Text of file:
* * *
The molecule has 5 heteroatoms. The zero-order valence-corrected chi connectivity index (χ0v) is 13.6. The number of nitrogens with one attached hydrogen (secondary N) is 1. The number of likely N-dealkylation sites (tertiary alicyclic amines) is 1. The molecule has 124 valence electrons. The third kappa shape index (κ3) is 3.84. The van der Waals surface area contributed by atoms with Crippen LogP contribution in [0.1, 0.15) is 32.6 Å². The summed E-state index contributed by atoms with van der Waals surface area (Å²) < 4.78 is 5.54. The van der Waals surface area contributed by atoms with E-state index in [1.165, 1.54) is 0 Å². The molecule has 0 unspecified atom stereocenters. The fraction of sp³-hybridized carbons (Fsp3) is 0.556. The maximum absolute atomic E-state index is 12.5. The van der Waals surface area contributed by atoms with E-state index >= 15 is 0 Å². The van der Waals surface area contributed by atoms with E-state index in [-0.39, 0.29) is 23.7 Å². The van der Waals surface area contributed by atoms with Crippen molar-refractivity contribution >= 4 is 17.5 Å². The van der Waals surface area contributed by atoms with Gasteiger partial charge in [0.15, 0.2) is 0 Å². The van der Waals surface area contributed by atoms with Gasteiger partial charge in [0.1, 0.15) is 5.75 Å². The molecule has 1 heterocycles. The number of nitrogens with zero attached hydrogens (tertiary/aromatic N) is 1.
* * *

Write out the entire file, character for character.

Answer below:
The molecule has 5 heteroatoms. The zero-order valence-corrected chi connectivity index (χ0v) is 13.6. The number of nitrogens with one attached hydrogen (secondary N) is 1. The number of likely N-dealkylation sites (tertiary alicyclic amines) is 1. The molecule has 124 valence electrons. The third kappa shape index (κ3) is 3.84. The van der Waals surface area contributed by atoms with Crippen LogP contribution in [0.1, 0.15) is 32.6 Å². The summed E-state index contributed by atoms with van der Waals surface area (Å²) < 4.78 is 5.54. The van der Waals surface area contributed by atoms with E-state index in [1.165, 1.54) is 0 Å². The molecule has 0 unspecified atom stereocenters. The fraction of sp³-hybridized carbons (Fsp3) is 0.556. The maximum absolute atomic E-state index is 12.5. The van der Waals surface area contributed by atoms with E-state index >= 15 is 0 Å². The van der Waals surface area contributed by atoms with E-state index in [-0.39, 0.29) is 23.7 Å². The van der Waals surface area contributed by atoms with Crippen molar-refractivity contribution >= 4 is 17.5 Å². The van der Waals surface area contributed by atoms with Gasteiger partial charge in [0.15, 0.2) is 0 Å². The van der Waals surface area contributed by atoms with Gasteiger partial charge in [0.1, 0.15) is 5.75 Å². The molecule has 1 heterocycles. The number of nitrogens with zero attached hydrogens (tertiary/aromatic N) is 1.